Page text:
Are we afraid of the controversial Gospel of Jesus Christ? Are we worried that literature that gives God glory and calls us to deep commitment will offend someone, or worse yet, won’t sell a million copies? Yes, I know they are businesses and have to pay their bills. So did Jesus. But I don’t see Him watering down His message so the offerings would be bigger.
Have you noticed this in your Bible bookstore? What are your thoughts?
May I pick your brains a bit today? I’ve been invited to speak at the Inland Northwest Christian Writers Conference in Spokane, WA, directed by Jan Cline, in March, 2012. My topic is Time Management Strategies for the Part-time Writer. I have my outline prepared and a long list of my own ideas, but I’d like your input on ways you manage your time. What works for you? What doesn’t work? What tricks do you employ that best fit with your personality style? I’d love to incorporate some of your tips into my presentation, if you don’t mind. I think my message will zing if I have more than one brain at work!
I had planned a post on pet peeves, but that will have to wait. This is a chapter from a book I'm working on. I trust this is what you need today.
When You Need Emotional Healing
My friend is tired to her gut, Lord. She’s tired of pretending she’s okay when she wants to scream and weep and sink into the earth and never hurt again. You know how she feels, for you felt that same screaming ball of nothingness in your belly as they draped You onto two wooden beams, then nailed you fast, so You wouldn’t escape the pain. A pain not only physical; but the vilest soul pain that You were separate from Your Father’s heart and His gaze that kept You close, and His voice that wrapped You.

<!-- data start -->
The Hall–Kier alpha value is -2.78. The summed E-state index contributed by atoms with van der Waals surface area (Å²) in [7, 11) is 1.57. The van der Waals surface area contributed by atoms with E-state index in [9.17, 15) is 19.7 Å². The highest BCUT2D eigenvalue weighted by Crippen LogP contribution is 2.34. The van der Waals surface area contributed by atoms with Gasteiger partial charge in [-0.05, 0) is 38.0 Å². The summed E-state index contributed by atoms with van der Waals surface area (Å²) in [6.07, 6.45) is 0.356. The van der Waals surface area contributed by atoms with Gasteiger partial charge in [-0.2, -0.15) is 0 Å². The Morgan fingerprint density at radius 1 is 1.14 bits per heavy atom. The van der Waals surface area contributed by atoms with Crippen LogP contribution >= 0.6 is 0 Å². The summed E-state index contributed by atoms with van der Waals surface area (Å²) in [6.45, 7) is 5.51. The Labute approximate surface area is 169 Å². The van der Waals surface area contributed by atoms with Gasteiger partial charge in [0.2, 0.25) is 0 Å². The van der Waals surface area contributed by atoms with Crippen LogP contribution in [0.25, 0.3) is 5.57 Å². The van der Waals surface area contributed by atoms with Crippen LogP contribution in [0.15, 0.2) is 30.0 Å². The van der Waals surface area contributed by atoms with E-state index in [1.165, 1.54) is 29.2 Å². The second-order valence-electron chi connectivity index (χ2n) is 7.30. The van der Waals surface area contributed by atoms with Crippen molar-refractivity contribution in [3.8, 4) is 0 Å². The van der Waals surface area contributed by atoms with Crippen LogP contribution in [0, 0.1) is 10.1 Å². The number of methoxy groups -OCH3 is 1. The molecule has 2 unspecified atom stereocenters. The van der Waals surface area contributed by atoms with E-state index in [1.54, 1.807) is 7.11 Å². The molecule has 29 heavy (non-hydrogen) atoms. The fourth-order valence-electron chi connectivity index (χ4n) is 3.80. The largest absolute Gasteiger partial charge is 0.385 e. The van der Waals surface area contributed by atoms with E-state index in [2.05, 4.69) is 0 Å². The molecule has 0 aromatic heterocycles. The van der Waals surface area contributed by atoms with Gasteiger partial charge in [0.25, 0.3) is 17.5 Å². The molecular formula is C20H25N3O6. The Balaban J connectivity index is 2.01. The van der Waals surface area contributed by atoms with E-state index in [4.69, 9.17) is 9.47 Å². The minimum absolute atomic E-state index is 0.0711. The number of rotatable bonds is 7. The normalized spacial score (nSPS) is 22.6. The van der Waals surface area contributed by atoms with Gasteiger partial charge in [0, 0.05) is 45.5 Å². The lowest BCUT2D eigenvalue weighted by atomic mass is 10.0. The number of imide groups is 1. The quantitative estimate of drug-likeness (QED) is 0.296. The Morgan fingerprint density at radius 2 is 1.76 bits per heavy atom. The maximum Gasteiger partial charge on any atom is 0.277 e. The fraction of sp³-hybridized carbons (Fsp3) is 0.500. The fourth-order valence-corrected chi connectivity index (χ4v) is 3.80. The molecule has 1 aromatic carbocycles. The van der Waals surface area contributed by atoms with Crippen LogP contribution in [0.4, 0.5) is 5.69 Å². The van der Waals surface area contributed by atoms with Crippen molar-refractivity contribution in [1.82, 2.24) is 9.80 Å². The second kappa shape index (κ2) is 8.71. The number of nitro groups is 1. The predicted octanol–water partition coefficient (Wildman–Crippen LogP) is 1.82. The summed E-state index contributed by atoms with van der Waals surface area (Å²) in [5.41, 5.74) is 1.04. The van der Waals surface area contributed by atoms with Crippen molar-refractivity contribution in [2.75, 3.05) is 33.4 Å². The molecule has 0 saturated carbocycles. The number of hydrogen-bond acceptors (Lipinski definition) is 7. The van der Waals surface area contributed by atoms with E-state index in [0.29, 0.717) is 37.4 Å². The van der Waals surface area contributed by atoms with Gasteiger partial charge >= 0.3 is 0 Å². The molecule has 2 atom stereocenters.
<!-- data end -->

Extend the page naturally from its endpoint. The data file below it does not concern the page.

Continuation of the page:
He turned His back on You, and You bore it so we wouldn’t need to. Yet, she bears it anyway; broken and not knowing she can be whole. Or empty of hope for even a scrap of a put-together life.
Jesus, Shepherd who never leaves a sheep alone, hold her until the hurt leaves. Tell her she’s not a disappointment to You. Sing her songs You composed only for her and no other, so she’ll feel Your custom-made love and know You had a reason for her. Show her that reason in a thousand ways, dear Mender of Broken Lives.
She knows she’s broken, but she doesn’t know why, or she doesn’t want to know for fear the pain is all her fault. Set her free with the truth that the thief has stolen her joy and ripped her value away. Shine the light of Your admiration for her into the deep places she’s not aware of, so she’ll believe and not argue when You say, “I love you, daughter.”
Grace her to release offenses she’s held tightly in her fists and locked in the oldest diaries of her memory. Cause her to walk upright, gazing into Your broad smile of forgiveness and strength. Guide her steps to sweetest life. Make her believe that she can be whole, as she rests in the crook of Your arm and listens to Your lullabies.
In Jesus’ Name, so be it.
References to Scripture: Matthew 27:46; John 10:11-17; Psalm 139; John 10:10; I John 4:18